Ricardo Alonso-Zaldivar, Associated Press
WASHINGTON (AP) — Fifty years after the pill, another birth control revolution may be on the horizon: free contraception for women in the U.S., thanks to the new health care law.
That could start a shift toward more reliable — and expensive — forms of birth control that are gaining acceptance in other developed countries.
But first, look for a fight over social mores.
A panel of experts advising the government meets in November to begin considering what kind of preventive care for women should be covered at no cost to the patient, as required under President Barack Obama's overhaul.
Sen. Barbara Mikulski, D-Md., author of the women's health amendment, says the clear intent was to include family planning.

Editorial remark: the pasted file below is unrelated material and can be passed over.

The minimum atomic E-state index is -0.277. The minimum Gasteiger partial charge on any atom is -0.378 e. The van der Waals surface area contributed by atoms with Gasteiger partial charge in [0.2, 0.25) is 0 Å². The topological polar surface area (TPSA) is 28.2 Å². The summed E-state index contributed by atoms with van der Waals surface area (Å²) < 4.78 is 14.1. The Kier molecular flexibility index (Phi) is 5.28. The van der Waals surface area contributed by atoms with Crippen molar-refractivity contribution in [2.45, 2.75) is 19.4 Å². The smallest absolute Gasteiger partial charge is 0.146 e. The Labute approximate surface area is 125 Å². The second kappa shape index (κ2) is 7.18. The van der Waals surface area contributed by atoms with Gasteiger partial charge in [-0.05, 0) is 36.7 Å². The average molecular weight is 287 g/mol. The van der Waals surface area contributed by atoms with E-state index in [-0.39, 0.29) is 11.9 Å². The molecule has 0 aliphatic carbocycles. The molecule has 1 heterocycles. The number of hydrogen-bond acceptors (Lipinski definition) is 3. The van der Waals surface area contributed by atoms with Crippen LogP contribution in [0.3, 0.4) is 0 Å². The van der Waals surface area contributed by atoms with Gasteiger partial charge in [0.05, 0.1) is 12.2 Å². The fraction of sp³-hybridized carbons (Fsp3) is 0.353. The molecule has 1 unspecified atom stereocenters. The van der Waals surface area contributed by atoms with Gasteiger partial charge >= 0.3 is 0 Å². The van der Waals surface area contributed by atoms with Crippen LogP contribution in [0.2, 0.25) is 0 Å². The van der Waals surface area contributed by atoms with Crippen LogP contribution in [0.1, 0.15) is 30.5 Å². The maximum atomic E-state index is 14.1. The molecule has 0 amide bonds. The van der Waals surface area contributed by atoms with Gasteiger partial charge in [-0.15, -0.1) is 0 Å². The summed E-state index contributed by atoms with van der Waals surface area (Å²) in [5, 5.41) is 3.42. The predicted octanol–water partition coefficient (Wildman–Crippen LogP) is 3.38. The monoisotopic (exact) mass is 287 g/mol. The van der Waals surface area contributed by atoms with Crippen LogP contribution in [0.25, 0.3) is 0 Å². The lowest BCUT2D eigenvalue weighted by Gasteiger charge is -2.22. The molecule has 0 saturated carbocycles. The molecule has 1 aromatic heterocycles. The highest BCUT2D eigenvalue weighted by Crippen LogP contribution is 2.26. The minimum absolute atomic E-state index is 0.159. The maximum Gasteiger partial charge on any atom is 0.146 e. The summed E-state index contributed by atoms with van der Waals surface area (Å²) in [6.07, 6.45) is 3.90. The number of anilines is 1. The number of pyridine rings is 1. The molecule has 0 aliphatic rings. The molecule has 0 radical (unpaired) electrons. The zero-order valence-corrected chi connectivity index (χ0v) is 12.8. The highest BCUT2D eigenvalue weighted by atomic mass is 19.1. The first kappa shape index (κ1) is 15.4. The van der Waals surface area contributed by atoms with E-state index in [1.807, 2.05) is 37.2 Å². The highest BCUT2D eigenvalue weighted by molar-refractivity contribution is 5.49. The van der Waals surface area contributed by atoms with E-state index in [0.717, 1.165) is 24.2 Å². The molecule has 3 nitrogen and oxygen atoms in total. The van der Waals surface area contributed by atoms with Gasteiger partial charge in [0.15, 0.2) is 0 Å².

But is birth control preventive medicine?
Conflicting answers frame what could be the next clash over moral values and a health law that passed only after a difficult compromise restricting the use of public money for abortions.
For many medical and public health experts, there's no debate.
"There is clear and incontrovertible evidence that family planning saves lives and improves health," said obstetrician-gynecologist Dr. David Grimes, an international family planning expert who teaches medicine at the University of North Carolina. "Contraception rivals immunization in dollars saved for every dollar invested. Spacing out children allows for optimal pregnancies and optimal child rearing. Contraception is a prototype of preventive medicine."
But U.S. Catholic bishops say pregnancy is a healthy condition, not an illness. In comments filed with the Department of Health and Human Services, the bishops say they oppose any requirement to cover contraceptives or sterilization as preventive care.